The enrichment of heterotrophic taxa in both bioreactor experiments (Figure 2) suggests that guar gum is readily bioavailable for microbial metabolism. Consistent with this was the detection of high concentrations of volatile fatty acids in both bioreactors at day 28 (principally acetate and propionate at 182.6 and 75.4 mg/l, respectively in bioreactor 1, and 169.4 mg/l acetate and 109.8 mg/l propionate in bioreactor 2), which depleted over the course of the experiment (data not shown). Brevundimonas, the most abundant genus detected early in the bioreactor 1 experiment and throughout the bioreactor 2 experiment (Figure 2), is a non-fermentative Gram-negative genus in the alpha subdivision of the Proteobacteria, able to draw upon a wide range of organic compounds for non-fermentative respiration and is known to produce organic acids as by-products (Segers et al., 1994). At least one strain of Brevundimonas is known to metabolize mannose and galactose, the two sugars that make up the guar gum galactomannan polysaccharide (Segers et al., 1994). It therefore seems likely that strains of Brevundimonas were able to metabolize guar gum and its potential degradation products in these experiments. This hypothesis warrants further investigation, including culturing experiments with and without guar. Acinetobacter was also prominent in later stages of both bioreactor experiments. Strains of this genus are similarly non-fermentative and metabolically versatile, capable of using an array of organic compounds as sole energy and carbon sources (Doughari et al., 2011). A large number of strains have been successfully isolated using acetate as the sole source of carbon and energy (Warskow and Juni, 1972), which may be present as a guar degradation product in the bioreactors. It is therefore feasible that strains of Acinetobacter are also able to use guar gum, directly or via its degradation products, in the experiments. Both genera were detected in the inoculum, and are assumed to originate from the reservoir water used to initiate the sulfate-reducing enrichment culture.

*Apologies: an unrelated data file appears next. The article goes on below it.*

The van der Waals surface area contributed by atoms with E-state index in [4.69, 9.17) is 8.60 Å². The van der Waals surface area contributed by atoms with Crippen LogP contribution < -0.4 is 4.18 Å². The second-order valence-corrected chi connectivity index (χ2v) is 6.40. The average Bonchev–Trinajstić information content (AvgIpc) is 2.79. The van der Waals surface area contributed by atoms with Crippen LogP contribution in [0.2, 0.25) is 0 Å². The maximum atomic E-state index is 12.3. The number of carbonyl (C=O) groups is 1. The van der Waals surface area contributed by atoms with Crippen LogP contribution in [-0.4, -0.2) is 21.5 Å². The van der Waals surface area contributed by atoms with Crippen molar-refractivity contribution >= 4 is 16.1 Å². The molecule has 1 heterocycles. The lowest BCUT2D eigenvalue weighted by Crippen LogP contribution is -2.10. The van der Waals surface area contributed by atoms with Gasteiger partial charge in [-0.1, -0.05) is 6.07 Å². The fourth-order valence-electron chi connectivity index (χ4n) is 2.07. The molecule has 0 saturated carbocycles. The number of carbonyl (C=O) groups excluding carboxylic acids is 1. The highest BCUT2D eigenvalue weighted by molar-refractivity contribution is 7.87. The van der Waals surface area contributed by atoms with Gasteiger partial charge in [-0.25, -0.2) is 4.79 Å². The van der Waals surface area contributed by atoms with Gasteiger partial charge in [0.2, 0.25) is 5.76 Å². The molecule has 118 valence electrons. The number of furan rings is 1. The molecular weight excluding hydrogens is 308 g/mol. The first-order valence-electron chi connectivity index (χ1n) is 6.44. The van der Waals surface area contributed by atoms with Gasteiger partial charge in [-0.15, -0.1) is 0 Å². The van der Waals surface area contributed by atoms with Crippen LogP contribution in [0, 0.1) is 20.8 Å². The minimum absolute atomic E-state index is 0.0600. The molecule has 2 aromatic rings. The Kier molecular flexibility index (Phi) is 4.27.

Unsurprisingly, sulfidogenic genera were more numerous and abundant in samples taken from bioreactor 1 (injected with sulfate-amended medium) compared with bioreactor 2 (injected with low-sulfate surface water). The most abundant sulfate-reducing genera in bioreactor 1 were Desulfosporosinus, Dethiosulfatibacter and unidentified members of the Desulfobacteraceae family (Figures 2, 3). Of these, only Desulfosporosinus was detected in the inoculum. It is possible that these other taxa were in fact present but in such small numbers that they were not detected during sequencing. Interestingly, Dethiosulfatibacter species are unable to reduce sulfate to sulfide, and instead utilize thiosulfate and elemental sulfur as electron acceptors (Takii et al., 2007), neither of which were supplied to the bioreactor. It is therefore likely that Dethiosulfatibacter strains were not contributing directly to sulfide production, and were instead operating a fermentative metabolism (Takii et al., 2007), contributing to the breakdown of guar gum. Some sulfate-reducing genera that were enriched in the inoculum did not prosper in the bioreactor experiment, such as Desulfitobacterium and Desulfovibrio (Figure 3). The data therefore suggest that Desulfosporosinus and members of the sulfate-reducing family Desulfobacteraceae were responsible for sulfide production measured in the bioreactor 1 experiment. The sulfide production measured in bioreactor 2 (Figure 1) can most likely be attributed to Desulfosporosinus, the only sulfidogenic taxon that increased in abundance throughout the course of the experiment (Figure 4). In both cases it is possible that taxa other than those discussed here may have contributed to sulfide production.